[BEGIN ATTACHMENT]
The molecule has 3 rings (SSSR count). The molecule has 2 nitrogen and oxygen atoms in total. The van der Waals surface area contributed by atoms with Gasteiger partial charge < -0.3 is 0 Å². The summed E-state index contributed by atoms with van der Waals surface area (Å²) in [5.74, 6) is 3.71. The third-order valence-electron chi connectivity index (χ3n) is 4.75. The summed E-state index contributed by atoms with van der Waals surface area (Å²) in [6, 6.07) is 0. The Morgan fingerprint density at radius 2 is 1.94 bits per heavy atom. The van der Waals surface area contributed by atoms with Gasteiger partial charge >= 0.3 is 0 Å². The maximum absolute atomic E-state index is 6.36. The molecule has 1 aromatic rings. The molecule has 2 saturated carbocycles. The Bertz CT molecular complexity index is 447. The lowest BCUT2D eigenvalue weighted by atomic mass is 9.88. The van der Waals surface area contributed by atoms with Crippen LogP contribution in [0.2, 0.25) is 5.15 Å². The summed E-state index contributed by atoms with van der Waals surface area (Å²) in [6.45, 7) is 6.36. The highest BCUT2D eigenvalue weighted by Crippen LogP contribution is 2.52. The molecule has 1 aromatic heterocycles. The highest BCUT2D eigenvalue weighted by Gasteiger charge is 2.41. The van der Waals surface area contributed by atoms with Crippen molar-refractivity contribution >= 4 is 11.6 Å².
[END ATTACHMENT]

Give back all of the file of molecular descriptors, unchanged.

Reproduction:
The molecule has 3 rings (SSSR count). The molecule has 2 nitrogen and oxygen atoms in total. The van der Waals surface area contributed by atoms with Gasteiger partial charge < -0.3 is 0 Å². The summed E-state index contributed by atoms with van der Waals surface area (Å²) in [5.74, 6) is 3.71. The third-order valence-electron chi connectivity index (χ3n) is 4.75. The summed E-state index contributed by atoms with van der Waals surface area (Å²) in [6, 6.07) is 0. The Morgan fingerprint density at radius 2 is 1.94 bits per heavy atom. The van der Waals surface area contributed by atoms with Gasteiger partial charge >= 0.3 is 0 Å². The maximum absolute atomic E-state index is 6.36. The molecule has 1 aromatic rings. The molecule has 2 saturated carbocycles. The Bertz CT molecular complexity index is 447. The lowest BCUT2D eigenvalue weighted by atomic mass is 9.88. The van der Waals surface area contributed by atoms with Crippen LogP contribution in [0.2, 0.25) is 5.15 Å². The summed E-state index contributed by atoms with van der Waals surface area (Å²) in [6.45, 7) is 6.36. The highest BCUT2D eigenvalue weighted by Crippen LogP contribution is 2.52. The molecule has 1 aromatic heterocycles. The highest BCUT2D eigenvalue weighted by Gasteiger charge is 2.41. The van der Waals surface area contributed by atoms with Crippen molar-refractivity contribution >= 4 is 11.6 Å².